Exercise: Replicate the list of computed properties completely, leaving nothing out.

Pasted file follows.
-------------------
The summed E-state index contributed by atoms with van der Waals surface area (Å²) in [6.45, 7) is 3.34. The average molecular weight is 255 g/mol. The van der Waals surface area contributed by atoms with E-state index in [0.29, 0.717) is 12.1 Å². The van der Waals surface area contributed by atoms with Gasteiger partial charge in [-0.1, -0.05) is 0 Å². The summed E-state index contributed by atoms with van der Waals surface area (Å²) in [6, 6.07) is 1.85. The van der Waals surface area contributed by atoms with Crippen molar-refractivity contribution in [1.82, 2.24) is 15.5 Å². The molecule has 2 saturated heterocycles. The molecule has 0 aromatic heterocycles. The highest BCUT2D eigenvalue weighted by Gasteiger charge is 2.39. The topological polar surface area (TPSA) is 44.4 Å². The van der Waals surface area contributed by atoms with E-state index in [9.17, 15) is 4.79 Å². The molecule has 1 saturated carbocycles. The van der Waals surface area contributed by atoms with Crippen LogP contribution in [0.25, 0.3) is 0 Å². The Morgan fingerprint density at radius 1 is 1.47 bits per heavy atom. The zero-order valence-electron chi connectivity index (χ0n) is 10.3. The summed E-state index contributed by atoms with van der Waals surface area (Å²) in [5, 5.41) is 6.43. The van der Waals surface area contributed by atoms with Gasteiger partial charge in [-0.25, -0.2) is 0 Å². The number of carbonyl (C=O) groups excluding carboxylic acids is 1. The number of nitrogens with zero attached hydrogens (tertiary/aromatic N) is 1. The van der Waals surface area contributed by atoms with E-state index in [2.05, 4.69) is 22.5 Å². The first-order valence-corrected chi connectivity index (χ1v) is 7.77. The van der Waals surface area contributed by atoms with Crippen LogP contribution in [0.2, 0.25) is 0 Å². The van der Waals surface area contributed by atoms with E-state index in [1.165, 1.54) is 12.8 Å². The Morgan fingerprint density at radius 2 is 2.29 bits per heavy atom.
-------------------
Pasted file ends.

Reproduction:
The summed E-state index contributed by atoms with van der Waals surface area (Å²) in [6.45, 7) is 3.34. The average molecular weight is 255 g/mol. The van der Waals surface area contributed by atoms with E-state index in [0.29, 0.717) is 12.1 Å². The van der Waals surface area contributed by atoms with Gasteiger partial charge in [-0.1, -0.05) is 0 Å². The summed E-state index contributed by atoms with van der Waals surface area (Å²) in [6, 6.07) is 1.85. The van der Waals surface area contributed by atoms with Crippen molar-refractivity contribution in [1.82, 2.24) is 15.5 Å². The molecule has 2 saturated heterocycles. The molecule has 0 aromatic heterocycles. The highest BCUT2D eigenvalue weighted by Gasteiger charge is 2.39. The topological polar surface area (TPSA) is 44.4 Å². The van der Waals surface area contributed by atoms with E-state index in [9.17, 15) is 4.79 Å². The molecule has 1 saturated carbocycles. The van der Waals surface area contributed by atoms with Crippen LogP contribution in [0.25, 0.3) is 0 Å². The Morgan fingerprint density at radius 1 is 1.47 bits per heavy atom. The zero-order valence-electron chi connectivity index (χ0n) is 10.3. The summed E-state index contributed by atoms with van der Waals surface area (Å²) in [5, 5.41) is 6.43. The van der Waals surface area contributed by atoms with Gasteiger partial charge in [-0.25, -0.2) is 0 Å². The number of carbonyl (C=O) groups excluding carboxylic acids is 1. The number of nitrogens with zero attached hydrogens (tertiary/aromatic N) is 1. The van der Waals surface area contributed by atoms with E-state index in [2.05, 4.69) is 22.5 Å². The first-order valence-corrected chi connectivity index (χ1v) is 7.77. The van der Waals surface area contributed by atoms with Crippen LogP contribution in [0.2, 0.25) is 0 Å². The van der Waals surface area contributed by atoms with E-state index in [1.165, 1.54) is 12.8 Å². The Morgan fingerprint density at radius 2 is 2.29 bits per heavy atom.